Writers Stephanie Grey, Gary Morgeinstein and Robert “R.C.” Davies take part in the Second Annual Writers’ Roundtable Discussing Utopian vs Dystopian Fiction.
Daniel Knauf once said to me (and I am paraphrasing) that writers are some of the most egotistical and neurotic people at the same time. What’s more neurotic than fear of a a utopian society is constantly visiting the dystopian on in the works of fiction we create in our own heads.
Writers Stephanie Grey, Gary Morgeinstein and Robert “R.C.” Davies took part in the Second Annual Writer’s Roundtable discussing Utopian vs Dystopian Fiction and luckily, my literary friends did not disappoint, nor did they fall into world that Knauf had joked about with me.
The conversation followed influences, what is more ideal for better storytelling and which of the two will allow their characters to possibly seek redemption or at least strive for hope and peace.
A bit of background on our writers and their most recent works:
I write different kinds of fiction, actually. My first book, The Immortal Prudence Blackwood, was a historical fiction/thriller. A Witchly Influence is fantasy. My book coming out next year, which is currently untitled, is dystopian. It’s a genre I’d wanted to write about for a while, mostly because I love the idea of thinking of alternate routes the future can take. That’s what’s so interesting about dystopian work: everyone has a different view on what our future will look like. Some go with zombies, or a form of biological warfare that decimates the human population, or a catastrophic event like an asteroid impact or alien invasion. There’s probably a book out there about genetically altered waffles morphing into real people, and suddenly we’re all waffle people wearing human skin as a suit to blend in until all of the waffles take over. Either way, that’s why I chose to write a book in this particular genre. I wanted to create my own version of what dystopia could be.
As for the main challenge of writing this kind of story, well, that’s easy: making fiction sound plausible. Everyone’s on board to read fiction, but if it becomes too far-fetched, people lose interest. The trick is to create a story and a world that’s out there enough to engage interest and maybe even be thought-provoking on some level, but to also keep it reeled in enough that people won’t just stop reading because the plot has become too far-fetched.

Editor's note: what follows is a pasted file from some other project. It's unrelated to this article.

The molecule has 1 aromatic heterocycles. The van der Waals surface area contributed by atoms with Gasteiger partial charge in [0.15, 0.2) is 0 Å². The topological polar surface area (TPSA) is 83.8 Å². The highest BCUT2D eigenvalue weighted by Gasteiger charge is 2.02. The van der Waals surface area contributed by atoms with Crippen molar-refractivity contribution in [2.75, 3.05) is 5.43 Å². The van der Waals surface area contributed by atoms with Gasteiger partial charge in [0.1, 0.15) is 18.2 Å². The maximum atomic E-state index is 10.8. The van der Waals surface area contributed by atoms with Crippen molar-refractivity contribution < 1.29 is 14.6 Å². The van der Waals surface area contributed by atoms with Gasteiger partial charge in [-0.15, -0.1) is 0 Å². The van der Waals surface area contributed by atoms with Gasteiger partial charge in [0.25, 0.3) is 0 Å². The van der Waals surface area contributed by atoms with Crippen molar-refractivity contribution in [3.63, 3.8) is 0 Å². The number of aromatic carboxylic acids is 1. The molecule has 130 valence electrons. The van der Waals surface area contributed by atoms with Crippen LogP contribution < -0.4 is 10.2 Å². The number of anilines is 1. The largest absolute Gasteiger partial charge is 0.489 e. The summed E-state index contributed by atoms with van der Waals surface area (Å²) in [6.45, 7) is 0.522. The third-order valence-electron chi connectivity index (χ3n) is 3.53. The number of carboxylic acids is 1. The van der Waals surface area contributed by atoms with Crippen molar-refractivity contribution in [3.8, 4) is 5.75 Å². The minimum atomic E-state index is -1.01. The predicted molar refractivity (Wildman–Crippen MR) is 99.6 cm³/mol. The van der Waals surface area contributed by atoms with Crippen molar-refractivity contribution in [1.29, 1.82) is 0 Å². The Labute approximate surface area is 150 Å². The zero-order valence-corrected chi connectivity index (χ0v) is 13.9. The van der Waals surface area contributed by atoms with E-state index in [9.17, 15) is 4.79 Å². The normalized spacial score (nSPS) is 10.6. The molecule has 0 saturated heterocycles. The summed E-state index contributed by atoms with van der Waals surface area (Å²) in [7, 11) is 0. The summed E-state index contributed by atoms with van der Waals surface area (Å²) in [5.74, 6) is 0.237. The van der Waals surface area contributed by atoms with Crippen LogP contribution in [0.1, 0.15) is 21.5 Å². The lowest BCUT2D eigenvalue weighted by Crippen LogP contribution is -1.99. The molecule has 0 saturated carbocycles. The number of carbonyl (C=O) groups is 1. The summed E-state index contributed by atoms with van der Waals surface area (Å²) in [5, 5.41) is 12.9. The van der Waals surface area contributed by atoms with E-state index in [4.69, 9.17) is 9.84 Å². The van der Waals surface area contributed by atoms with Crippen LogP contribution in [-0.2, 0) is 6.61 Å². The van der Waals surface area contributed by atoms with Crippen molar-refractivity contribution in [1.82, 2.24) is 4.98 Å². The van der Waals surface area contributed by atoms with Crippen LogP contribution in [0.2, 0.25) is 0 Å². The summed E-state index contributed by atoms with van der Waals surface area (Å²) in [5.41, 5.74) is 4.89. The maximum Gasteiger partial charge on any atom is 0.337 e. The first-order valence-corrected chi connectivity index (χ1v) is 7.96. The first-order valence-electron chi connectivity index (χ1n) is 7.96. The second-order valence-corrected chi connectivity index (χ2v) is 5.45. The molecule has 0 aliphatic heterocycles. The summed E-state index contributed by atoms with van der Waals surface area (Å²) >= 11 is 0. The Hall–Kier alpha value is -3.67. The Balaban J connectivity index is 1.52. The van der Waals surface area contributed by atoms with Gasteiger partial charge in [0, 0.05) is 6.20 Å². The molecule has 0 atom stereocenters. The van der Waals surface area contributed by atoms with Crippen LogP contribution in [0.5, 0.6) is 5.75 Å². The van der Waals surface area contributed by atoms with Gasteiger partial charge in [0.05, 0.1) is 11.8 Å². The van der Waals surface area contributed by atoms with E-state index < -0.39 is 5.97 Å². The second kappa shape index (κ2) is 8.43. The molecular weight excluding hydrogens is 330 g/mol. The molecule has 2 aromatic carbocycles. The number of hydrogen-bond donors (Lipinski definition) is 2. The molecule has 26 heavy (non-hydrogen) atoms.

Author page: https://www.bhcpress.com/Author_Stephanie_Grey.html. Follow Stephanie Grey on Twitter @AuthorSGrey
Dystopian fiction is simply more interesting. Who doesn’t want to play God and get to re-do the whole bloody thing? But you have to make sure that when you’re world-building, you follow your own Divine Rules. In A Mound Over Hell and the upcoming A Fastball for Freedom, I created a dystopian world set in the 22nd Century where an America which has failed at democracy lost World War 3 to the Islamic Empire and is now ruled by The Family. There are many layers – since social media is banned under the Anti-Narcissism Laws how do people communicate – which, whether that complicates my creative life or not, I must obey. But the demands of your brave new world always comes second to the overriding role your characters must play. Their courage and survival always drives the story. Even within the most terrifying and seemingly hopeless situations, people cling to hope and the belief that they can survive. That’s why the human race didn’t die out at the entrance to the cave. Putting average people in bleak situations is foundational to smart fiction. All of us aspire to be heroes, though few of us would put that as a career goal (except novelists). The best characters are the ones who have glory thrust upon them.
Author page https://www.bhcpress.com/Books_Morgenstein_A_Mound_Over_Hell.html. Follow Gary Morgenstein on Twitter @writergary
Yes, and I combined both to describe a future world where countries are replaced by city states. My book examines two neighboring mega-cities – one horribly dystopian, and the other a polar opposite that would be considered Utopian. I wrote dystopian/Utopian to establish and examine the effect of societal isolation in the aftermath of a cataclysm: Two totally different realities born of the same event, but geographic distance from other cities has compelled unique and unaligned approaches to reviving human civilization.
Dystopian/Utopian models have always been soapboxes from which authors preach, but now, the sermon is conditional. For authors in 2020, writing in these genre brings risk of rankling the science-fiction orthodoxy, as well as alienating a large swath of the reading public. A dystopian story is pejorative by default, but those most successful books today seem to be rooted in a profoundly Left/Progressive political point of view (Margaret Atwood’s anti-Christian Handmaid’s Tale is an example). Conversely, If Ayn Rand wrote Atlas Shrugged within the last five or ten years, it would likely have been rejected, if not outright attacked. The apparent requirement for a far-Left tone creates a chilling effect, discourages opposing views and stifles creativity.
Author page https://www.bhcpress.com/Author_Robert_Davies.html. Follow Robert “R.C.” Davies on Twitter @rcdaviesbooks.